View Full Version : Which ND Graduated ( grad ) filter to start with?

7-Jun-2009, 09:31

I'm going to purchase an ND Grad filter to go with a Lee Holder.

The application will be for landscapes (both distant and "intimate") with 4x5 Astia. The lenses to be used will be 135mm and 210mm.

I think I am going to purchase the HiTech filter since they seem to have a good reputation and are cheaper than the Lees.

For a first filter, should I get a soft or hard transition? What about the number of stops? 2?

I'd be interested in hearing your experiences and advice.


Eric James
7-Jun-2009, 09:50
I recommend starting with a Lee 2-stop soft GND filter - it is often the filter of choice and it can still be used (without ruining the image) when it is not the ideal filter. Are the HiTech filters compatible with the stock Lee holders? I believe that the Lee holder will have to be modified to accept the HiTech 1.5mm width filters.

Aender Brepsom
7-Jun-2009, 09:54
Although HiTech filters have a good reputation, I strongly recommend not to start with anything less than Lee, since you will probably end up buying Lee filters at some point in time anyway. Lee filters are not cheap, but worth every cent or penny.

If you shoot a lot of seascapes with straight horizons, a hard grad would be better, but as a first and general purpose grad, I'd recommend a 0.6 soft.

0.3 = 1 stop
0.6 = 2 stops
0.9 = 3 stops

7-Jun-2009, 10:13
I also recommend the 2 stop soft but I should mention that any filter w/o text written at the top can be flipped over and used as a hard edge grad depending on the focal length. You won't see the edge of the glass since it's so far out of focus. Use a black card against the filter on the transition line to find the edge and adjust it with the lens stopped down to shooting aperture. The singh ray's I have have text written in gold (very annoying) at the top so I typically don't flip them. I have done it with Tiffen's though.

Joanna Carter
7-Jun-2009, 11:02
Although I used to recomend Hitech filters, of late I have had several problems with their ND filters having a magenta cast, like Cokin tend to have. I too would recommend that you spend on the Lee filter, possibly the 0,6ND (2 stop) soft grad.

7-Jun-2009, 11:15
I have always found myself defaulting to the Lee filters as well, it's an investment, but if you are reasonably careful they hold up well.

Interestingly enough, the best US price I have found is at Calumet photo.


Don Hutton
7-Jun-2009, 11:31
I use Lee, Sinar and Hitechs 100mm filters just fine in the plain ordinary Lee holder - I believe the Sinar filters are 1mm, the Hitechs 1.5 and the Lee's are 2mm - so no issues there. I just took delivery of a Lee RF75mm kit - if you will never need a filter adapter bigger than 67mm, I'd highly recommend the RF75 kit - much smaller and more compact the 100mm filters. With the current US$ pound exchange rate, there's a decent discount still to be had by ordering from Robert White in the UK - I saved about $600 on my Lee RF75 kit ($1100 would have translated to $1700 if I'd ordered from one of the NY houses) by ordering from them and shipping to my door took 2 days....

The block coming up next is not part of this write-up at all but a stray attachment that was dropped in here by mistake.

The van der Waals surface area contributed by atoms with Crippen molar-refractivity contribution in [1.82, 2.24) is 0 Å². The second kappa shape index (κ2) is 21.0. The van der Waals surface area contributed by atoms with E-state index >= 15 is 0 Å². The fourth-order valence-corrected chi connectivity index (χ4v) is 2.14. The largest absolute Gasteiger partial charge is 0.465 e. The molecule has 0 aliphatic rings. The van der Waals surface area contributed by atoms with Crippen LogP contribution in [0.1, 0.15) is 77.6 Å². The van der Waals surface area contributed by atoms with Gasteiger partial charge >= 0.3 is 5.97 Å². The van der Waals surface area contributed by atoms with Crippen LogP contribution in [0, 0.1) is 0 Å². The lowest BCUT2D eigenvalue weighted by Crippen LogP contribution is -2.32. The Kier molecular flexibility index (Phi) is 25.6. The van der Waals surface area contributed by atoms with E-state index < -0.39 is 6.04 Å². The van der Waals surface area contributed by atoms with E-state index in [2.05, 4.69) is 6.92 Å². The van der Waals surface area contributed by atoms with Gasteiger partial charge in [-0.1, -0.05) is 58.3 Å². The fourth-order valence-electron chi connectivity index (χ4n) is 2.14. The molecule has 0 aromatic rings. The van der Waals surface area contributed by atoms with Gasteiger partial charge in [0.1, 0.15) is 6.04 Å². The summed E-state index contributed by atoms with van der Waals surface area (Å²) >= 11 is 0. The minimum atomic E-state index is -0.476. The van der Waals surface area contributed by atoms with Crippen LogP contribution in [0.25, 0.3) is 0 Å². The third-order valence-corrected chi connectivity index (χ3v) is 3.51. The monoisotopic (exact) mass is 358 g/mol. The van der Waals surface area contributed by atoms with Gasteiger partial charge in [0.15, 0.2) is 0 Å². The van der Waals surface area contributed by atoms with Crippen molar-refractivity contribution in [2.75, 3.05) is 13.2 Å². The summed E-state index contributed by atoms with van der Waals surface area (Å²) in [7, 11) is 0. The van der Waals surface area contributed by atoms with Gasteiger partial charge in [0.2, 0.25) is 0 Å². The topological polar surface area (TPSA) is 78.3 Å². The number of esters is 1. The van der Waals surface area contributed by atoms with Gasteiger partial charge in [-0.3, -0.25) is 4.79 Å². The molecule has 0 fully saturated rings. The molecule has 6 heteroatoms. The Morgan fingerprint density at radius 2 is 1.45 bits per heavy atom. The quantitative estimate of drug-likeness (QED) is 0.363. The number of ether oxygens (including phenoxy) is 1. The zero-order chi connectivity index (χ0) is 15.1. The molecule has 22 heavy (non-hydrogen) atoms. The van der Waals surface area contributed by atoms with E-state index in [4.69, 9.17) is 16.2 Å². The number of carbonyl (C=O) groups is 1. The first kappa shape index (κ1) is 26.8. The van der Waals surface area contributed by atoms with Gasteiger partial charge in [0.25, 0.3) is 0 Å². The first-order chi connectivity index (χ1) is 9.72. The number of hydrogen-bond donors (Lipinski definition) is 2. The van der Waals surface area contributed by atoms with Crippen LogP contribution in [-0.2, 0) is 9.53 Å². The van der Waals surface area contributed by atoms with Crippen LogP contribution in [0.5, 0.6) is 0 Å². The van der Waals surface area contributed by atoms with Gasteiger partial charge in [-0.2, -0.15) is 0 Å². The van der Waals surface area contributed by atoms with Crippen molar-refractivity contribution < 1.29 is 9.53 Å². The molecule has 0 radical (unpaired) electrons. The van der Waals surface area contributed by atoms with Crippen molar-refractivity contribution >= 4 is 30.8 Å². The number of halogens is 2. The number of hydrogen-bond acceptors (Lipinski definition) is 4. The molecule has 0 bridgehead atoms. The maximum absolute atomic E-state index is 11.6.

Like other's here, I'd suggest start with a 0.6 (two stop) or 0.75 (two and a half stop) grad, but I almost always find the hard preferable to the soft - possibly because I have a preference for smaller compact lenses...

7-Jun-2009, 15:17
Thanks all for the replies.

7-Jun-2009, 16:14
I too would suggest starting with the Lee ND Grad .6 Soft for your first... you'll find it the most useful. The hard edge would only be a better choice if you are shooting primarily flat horizons with longish lenses.

I'm a heavy user of filters and use the Lee holders (best made IMMHO) and Lee, HiTech, and Singh-Ray filters. HiTechs are no problem with Lee holders... if one needs more tension on the filters due to variations of thickness, one can simply tighten the holder screws.

I do prefer HiTech hard edge gradiants over Lee hard edges... the HiTech graduation seems to be a little bit softer at the edge than the Lee filters. I've never had any complaints with HiTech filters either... unsure if any reported problems are a new thing... my HiTechs are 2-years old and absolutely no problem with color shifts or tinting.

For that matter, I heard a rumor (hearsay only!) that HiTechs and Lee are both coated at the same facility. Wonderin' myself if there's any truth to that..... ?


8-Jun-2009, 00:57
First of all I would highly recommend Lee filters over all other grads (having tried them all)..

Secondly, you may well be better off with a hard grad. I did some research into how much of the frame a grad covered and found that for large format and with longer lenses, a 2 stop hard grad transition is a lot bigger than the whole frame. i.e. You may end up with only 1.5 stops across the frame if using a soft grad with a 210mm lens.

If you are using a grad to hold back skies, I would recommend a hard grad.. For instance, with a 240mm lens, a hard grad transition takes up over 50% of the height of a frame - hardly what one would think of as hard normally.

With a 135, the hard transition is probably about 1/4 of the frame - good for most sky holding purposes..

More info here..


Stephen Lewis
8-Jun-2009, 01:47
When you buy the Lee filter holder, you build it yourself to suit your requirements. The width of the slots can be adjusted by fitting thinner or thicker shims. Consequently, most 100mm wide filters can be accommodated. This system also allows the filter holder to be revised as your requirements change.

As I've mentioned in other posts, graduated ND filters 'go-off' over a period of time, depending on the age and the manufaturers QC. Lee stamp the filters manufacturing date on their filters, and, having tried Cokin and Hi-Tech, I've found Lee GND's to be the most consistant and long lasting.